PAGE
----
Racial categories have always been fluid, never the fixed categories that became an obsession in the modern world. Jefferson Fish’s blog at Psychology Today effectively argues that race is largely a social construct. http://www.psychologytoday.com/blog/looking-in-the-cultural-mirror
In 1890, the term “race” was first used in US census questionnaires. Amongst the choices were white, black, mulatto, quadroon, octoroon, Chinese and Japanese. Four decades later, mulatto disappeared. Instead, anyone who had any black ancestry was listed as black.
While these categories have some usefulness, mainly in the medical field, they have been largely used as means of social control and often as a means of discrimination and bigotry. Race can also be used in a positive way. Racial identifiers can aid in providing compensation for past abuses heaped on groups of people. Affirmative action acknowledges how history reaches into the present and continues to disadvantage particular groups.
Although court cases have rendered preferences based on race difficult to implement, many institutions can and do use race as one of the criterion to promote diversity.
But real-life events may make racial classification less than useful. 2000 census figures showed 2.4 percent (6.8 million) of the population declared themselves multi-racial. Preliminary figures from the 2010 census show a clear upward trend.
The NY Times recently focused on race and college admissions. http://www.nytimes.com/2011/06/14/us/14admissions.html The article focused on Natasha Scott whose father is black and mother Asian. When applying for college, she said, “I just realized that my race is something I have to think about. It pains me to say this, but putting down black might help my admissions chances and putting down Asian might hurt it.” She continues, “My mother urges me to put down black to use AA”—African American—“to get in to the colleges I’m applying to. I sort of want to do this but I’m wondering if this is morally right.”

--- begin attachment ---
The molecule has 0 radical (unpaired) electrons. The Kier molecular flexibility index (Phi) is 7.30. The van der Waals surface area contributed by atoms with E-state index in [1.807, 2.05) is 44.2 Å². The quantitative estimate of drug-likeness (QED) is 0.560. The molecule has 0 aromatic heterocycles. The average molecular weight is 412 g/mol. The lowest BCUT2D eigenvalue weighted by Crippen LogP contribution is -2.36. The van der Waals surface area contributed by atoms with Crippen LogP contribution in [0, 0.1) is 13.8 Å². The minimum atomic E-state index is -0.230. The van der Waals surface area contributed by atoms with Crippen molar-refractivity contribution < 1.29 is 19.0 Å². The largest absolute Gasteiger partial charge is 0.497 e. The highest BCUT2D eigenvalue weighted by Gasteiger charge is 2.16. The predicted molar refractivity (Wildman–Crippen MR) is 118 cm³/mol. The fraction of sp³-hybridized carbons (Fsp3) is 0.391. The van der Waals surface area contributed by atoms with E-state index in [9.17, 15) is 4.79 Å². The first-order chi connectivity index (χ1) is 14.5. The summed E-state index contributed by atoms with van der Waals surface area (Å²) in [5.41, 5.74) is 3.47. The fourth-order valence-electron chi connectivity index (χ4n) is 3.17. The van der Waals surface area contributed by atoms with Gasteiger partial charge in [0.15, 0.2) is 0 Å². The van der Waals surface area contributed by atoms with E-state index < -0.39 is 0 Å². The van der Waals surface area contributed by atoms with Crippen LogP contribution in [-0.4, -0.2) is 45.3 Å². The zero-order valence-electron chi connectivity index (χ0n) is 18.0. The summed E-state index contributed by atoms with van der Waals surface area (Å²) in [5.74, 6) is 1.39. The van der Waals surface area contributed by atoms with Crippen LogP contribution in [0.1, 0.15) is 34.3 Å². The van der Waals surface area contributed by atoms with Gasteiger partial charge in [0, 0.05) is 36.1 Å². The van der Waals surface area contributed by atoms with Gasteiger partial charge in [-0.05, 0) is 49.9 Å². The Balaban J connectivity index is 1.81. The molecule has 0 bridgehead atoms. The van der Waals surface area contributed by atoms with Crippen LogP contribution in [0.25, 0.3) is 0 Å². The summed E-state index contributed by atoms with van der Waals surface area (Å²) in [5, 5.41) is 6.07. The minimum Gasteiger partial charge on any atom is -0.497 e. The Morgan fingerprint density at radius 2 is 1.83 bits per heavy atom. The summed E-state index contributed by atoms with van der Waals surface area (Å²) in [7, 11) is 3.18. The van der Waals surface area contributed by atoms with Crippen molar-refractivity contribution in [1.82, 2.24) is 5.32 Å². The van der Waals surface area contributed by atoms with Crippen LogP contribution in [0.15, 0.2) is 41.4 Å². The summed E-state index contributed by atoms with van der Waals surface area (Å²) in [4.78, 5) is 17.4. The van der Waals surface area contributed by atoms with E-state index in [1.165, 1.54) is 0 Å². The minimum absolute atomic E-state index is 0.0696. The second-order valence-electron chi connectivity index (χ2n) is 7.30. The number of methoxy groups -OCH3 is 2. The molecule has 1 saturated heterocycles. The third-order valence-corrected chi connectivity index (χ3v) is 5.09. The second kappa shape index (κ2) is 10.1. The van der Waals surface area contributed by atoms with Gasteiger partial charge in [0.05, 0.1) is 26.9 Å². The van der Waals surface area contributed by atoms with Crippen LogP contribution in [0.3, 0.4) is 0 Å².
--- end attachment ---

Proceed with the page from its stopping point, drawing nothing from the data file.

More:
Scott asks a good question and received this reply when she posted her thoughts on the electronic bulletin board about college admissions: “You’re black. You should own it.” As far as I can tell from the article, Scott never disowned being black. But by declaring herself black, she would disown her Asian background. The only reason she would do this was to increasing her admission chances. Was she willing to play the charade and betray herself in order to get into the college of her choice?
The pressure to engage in this kind of deception is great. Fortunately for Scott and other interracial students, many colleges now allow respondents to check more than one box. While this solves the moral conflict of individuals, it has the downside of neglecting the persistent and pernicious fact of racism. Affirmative action was meant to address the impediments caused by past practices that became institutionally embedded.
In March, the black unemployment rate increased from 15.3 to 15.5 percent, while the white unemployment rate stood at 7.9 percent. During the recession, blacks lost jobs quicker than whites and haven’t regained them since. In 2009, blacks made up 39.4% of the prison population. Race and poverty are tied together today, as it has been in the past. And that is the rationale for affirmative action.
The time has come to switch the focus from race to poverty. Poverty can be measured and addressed more directly and objectively than can race. It is the poor who need assistance, whatever their color, whatever their race, whatever their ethnicity. The Obama children won’t need help in getting into college and the president and his wife won’t need assistance in finding work when they leave the White House.
I think about the two school systems that abut my university, Uniondale and Hempstead, and the school district in which I live, Westbury. These three districts rate at the bottom of every academic achievement measure in Nassau County. These schools are overwhelming black and Hispanic. They also take in some of the poorest areas on Long Island. Rather than focusing on the racial composition of the schools, it would be far better to address the underlying economic issues that beset the schools.
Top students from Uniondale and Hempstead should, in my opinion, receive full scholarships from Hostra, which, as a nonprofit institution doesn’t pay property taxes, the revenue source for the public schools. I think it is a moral duty to return something to these two schools and scholarships to their top students would be a sincere effort.
Racial diversity is important but far more important is economic diversity on campus. It is perhaps the most important thing a college can do to help break the link between poverty and race.